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The Monmouth County Board of Commissioners in New Jersey has unanimously approved a resolution to create a Parents’ Bill of Rights in response to what the commissioners described as “disturbing” new sex education standards approved by the state’s Department of Education.
New Jersey public school second-graders will be getting lessons related to gender identity this fall under state sex education guidelines that will take effect in September. The standards list “performance expectations” for second-graders, which include discussing “the range of ways people express their gender and how gender role stereotypes may limit behavior.”
NEW JERSEY TO REQUIRE 2ND GRADERS LEARN ABOUT GENDER IDENTITY IN FALL, ALARMING PARENTS
The standards sparked a massive backlash in recent days, prompting New Jersey Gov. Phil Murphy, a Democrat, to order a review by his Department of Education, saying, “Any proposed educational content that is not age-appropriate should be immediately revised by local officials.”
Last week, Monmouth County commissioners approved a resolution to create a Parents’ Bill of Rights, saying the state’s approved curriculum for kindergarten through second grade is “both disturbing and concerning to the parents and citizens here in Monmouth County and throughout the state of New Jersey.”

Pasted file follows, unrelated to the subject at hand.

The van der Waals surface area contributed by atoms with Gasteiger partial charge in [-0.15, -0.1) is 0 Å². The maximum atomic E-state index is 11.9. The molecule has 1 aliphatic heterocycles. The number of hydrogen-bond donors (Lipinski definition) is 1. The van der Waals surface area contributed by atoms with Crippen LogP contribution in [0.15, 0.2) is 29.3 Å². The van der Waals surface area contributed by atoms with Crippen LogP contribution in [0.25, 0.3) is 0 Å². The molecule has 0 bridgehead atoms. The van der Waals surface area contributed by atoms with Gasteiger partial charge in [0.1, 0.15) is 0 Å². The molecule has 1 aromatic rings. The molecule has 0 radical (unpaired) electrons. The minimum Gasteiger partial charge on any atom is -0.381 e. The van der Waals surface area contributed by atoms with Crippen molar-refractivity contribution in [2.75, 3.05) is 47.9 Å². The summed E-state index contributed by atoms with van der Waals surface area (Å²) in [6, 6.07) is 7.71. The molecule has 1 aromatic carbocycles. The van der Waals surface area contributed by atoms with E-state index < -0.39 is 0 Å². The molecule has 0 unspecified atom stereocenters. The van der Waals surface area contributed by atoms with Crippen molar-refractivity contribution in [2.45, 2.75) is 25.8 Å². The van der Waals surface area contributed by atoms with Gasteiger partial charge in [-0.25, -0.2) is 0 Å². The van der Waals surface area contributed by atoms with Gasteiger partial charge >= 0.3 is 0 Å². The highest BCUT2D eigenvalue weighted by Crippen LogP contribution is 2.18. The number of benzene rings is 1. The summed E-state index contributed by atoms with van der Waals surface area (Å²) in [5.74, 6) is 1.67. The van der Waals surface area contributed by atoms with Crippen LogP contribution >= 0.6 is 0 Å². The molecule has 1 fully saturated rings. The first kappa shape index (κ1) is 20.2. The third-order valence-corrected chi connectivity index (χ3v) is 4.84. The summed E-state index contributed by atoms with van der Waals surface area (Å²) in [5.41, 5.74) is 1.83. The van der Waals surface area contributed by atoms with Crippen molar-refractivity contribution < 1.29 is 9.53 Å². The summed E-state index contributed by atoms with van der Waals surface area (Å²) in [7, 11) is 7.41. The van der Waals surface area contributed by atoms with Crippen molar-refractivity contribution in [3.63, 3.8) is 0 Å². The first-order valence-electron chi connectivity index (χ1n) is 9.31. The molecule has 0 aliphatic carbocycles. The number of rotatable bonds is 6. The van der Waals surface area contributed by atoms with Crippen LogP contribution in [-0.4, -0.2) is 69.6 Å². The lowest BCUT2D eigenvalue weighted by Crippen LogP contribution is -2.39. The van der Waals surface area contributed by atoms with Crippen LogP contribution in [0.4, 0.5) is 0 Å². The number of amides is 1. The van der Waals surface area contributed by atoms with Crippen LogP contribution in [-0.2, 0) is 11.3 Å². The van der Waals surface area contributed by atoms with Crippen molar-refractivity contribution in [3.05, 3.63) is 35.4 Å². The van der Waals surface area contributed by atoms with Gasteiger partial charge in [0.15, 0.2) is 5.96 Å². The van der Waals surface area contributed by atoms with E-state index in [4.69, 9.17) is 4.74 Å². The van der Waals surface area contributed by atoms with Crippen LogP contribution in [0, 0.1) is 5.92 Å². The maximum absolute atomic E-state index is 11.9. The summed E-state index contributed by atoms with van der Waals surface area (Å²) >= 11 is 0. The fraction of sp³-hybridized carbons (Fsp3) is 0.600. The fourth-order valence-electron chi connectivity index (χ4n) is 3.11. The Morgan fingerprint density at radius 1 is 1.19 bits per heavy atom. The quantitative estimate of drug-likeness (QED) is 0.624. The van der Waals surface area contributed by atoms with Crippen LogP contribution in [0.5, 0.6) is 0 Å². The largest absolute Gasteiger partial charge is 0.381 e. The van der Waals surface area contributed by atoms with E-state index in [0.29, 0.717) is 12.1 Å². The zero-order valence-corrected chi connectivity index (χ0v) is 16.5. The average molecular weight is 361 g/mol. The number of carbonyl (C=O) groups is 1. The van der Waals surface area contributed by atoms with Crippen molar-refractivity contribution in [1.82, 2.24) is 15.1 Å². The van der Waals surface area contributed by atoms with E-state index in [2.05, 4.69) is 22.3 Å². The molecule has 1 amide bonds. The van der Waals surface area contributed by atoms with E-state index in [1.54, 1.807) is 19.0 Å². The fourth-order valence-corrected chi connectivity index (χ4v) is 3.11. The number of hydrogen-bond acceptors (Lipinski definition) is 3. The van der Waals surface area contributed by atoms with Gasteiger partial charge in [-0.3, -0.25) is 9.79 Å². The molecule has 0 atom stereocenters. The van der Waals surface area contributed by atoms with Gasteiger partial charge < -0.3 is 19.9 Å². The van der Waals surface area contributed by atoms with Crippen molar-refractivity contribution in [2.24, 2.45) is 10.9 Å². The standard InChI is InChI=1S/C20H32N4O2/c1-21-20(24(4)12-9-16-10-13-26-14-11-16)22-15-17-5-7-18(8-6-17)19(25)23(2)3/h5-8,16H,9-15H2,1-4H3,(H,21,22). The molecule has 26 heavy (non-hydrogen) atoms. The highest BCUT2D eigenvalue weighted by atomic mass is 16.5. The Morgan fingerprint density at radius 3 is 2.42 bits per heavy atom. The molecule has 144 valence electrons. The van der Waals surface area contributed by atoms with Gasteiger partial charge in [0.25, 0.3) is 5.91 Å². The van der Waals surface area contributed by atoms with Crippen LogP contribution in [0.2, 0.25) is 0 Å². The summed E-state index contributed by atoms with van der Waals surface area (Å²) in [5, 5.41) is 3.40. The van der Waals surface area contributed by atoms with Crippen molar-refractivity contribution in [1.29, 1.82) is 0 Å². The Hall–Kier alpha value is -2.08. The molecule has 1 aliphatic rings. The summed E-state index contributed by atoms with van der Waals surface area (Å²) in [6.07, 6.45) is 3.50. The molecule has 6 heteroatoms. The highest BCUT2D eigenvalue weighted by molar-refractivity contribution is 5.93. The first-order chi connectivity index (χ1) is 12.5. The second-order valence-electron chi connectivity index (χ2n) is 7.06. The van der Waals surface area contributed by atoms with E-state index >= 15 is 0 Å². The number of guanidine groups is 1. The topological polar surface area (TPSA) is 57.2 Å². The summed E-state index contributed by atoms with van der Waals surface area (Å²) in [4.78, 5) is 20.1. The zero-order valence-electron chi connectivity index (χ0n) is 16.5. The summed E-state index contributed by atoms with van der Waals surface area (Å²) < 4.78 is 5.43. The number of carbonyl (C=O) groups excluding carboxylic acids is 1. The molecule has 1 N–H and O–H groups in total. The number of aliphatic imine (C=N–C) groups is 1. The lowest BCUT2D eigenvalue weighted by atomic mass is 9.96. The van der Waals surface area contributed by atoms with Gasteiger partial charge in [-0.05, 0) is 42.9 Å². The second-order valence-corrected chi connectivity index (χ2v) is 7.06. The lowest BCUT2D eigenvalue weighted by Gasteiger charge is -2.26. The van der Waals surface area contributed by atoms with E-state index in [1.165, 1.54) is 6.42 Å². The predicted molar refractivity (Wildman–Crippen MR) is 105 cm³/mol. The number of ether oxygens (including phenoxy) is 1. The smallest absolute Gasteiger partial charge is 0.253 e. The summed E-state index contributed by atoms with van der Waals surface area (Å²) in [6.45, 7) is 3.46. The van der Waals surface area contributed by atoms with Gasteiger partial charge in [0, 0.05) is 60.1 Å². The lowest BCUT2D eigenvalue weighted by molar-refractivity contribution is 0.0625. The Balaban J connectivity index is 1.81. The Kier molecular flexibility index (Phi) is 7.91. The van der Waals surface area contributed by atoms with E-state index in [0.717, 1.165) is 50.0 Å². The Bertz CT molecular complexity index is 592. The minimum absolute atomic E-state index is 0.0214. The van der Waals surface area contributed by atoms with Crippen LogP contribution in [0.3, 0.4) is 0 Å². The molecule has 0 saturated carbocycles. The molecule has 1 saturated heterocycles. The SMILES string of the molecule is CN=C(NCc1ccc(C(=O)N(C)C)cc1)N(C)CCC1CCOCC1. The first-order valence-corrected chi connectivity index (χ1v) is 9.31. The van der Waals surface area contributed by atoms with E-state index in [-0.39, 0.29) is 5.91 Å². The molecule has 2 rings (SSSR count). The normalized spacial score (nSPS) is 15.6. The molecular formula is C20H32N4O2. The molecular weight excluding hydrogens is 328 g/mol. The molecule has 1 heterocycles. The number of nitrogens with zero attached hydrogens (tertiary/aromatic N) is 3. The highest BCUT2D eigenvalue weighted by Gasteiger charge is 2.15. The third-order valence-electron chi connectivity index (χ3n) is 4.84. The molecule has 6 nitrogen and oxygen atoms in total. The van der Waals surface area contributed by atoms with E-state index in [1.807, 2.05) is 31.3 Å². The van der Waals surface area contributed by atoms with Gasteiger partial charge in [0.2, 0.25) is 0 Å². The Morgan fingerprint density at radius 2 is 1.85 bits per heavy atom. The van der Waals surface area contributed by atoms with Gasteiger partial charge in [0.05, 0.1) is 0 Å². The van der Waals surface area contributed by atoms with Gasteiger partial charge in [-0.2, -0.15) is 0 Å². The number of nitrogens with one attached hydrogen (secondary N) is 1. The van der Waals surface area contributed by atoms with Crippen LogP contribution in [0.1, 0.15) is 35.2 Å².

The resolution states that county commissioners will work with parents, community leaders and professionals to develop the Parents’ Bill of Rights, which will be used “as a model for our county schools, as well as our local school districts, that will, among other things, protect our children, notify our parents of the curricula being taught to their children in our schools, and allow them to make their own decisions regarding their child’s education and exposure to sensitive information.”
The resolution also calls on Murphy, the New Jersey Legislature and the Department of Education to “ban such highly sensitive curricula for our young children.”
Commissioner Director Thomas Arnone issued a statement Monday calling on Monmouth County parents and guardians to provide their input on what they believe should be included in the Parents’ Bill of Rights.
“I cannot stress enough how strongly we, as a Board, are opposed to the legislation that was passed, without adequate opportunity for public comment and parental input, regarding the deeply disturbing and highly sensitive content that will be taught to our young children,” Arnone said.
“We believe that the decisions about discussions regarding these delicate topics should be made by a parent and not by the government, which is why we passed a resolution at the county level calling for the creation of a Parents’ Bill of Rights to use as a model for our county schools, as well as our local school districts, that will protect our children, notify parents of the curricula being taught to their children in our schools, and allow them to make their own decisions regarding their child’s education and exposure to sensitive material,” he said.
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Parental rights bills have been cropping up in multiple states amid what Republicans argue is “woke” indoctrination of young children.
Florida Gov. Ron DeSantis recently signed his state’s Parental Rights in Education bill into law. It bans teachers from giving classroom instruction on “sexual orientation” or “gender identity” in kindergarten through third grade.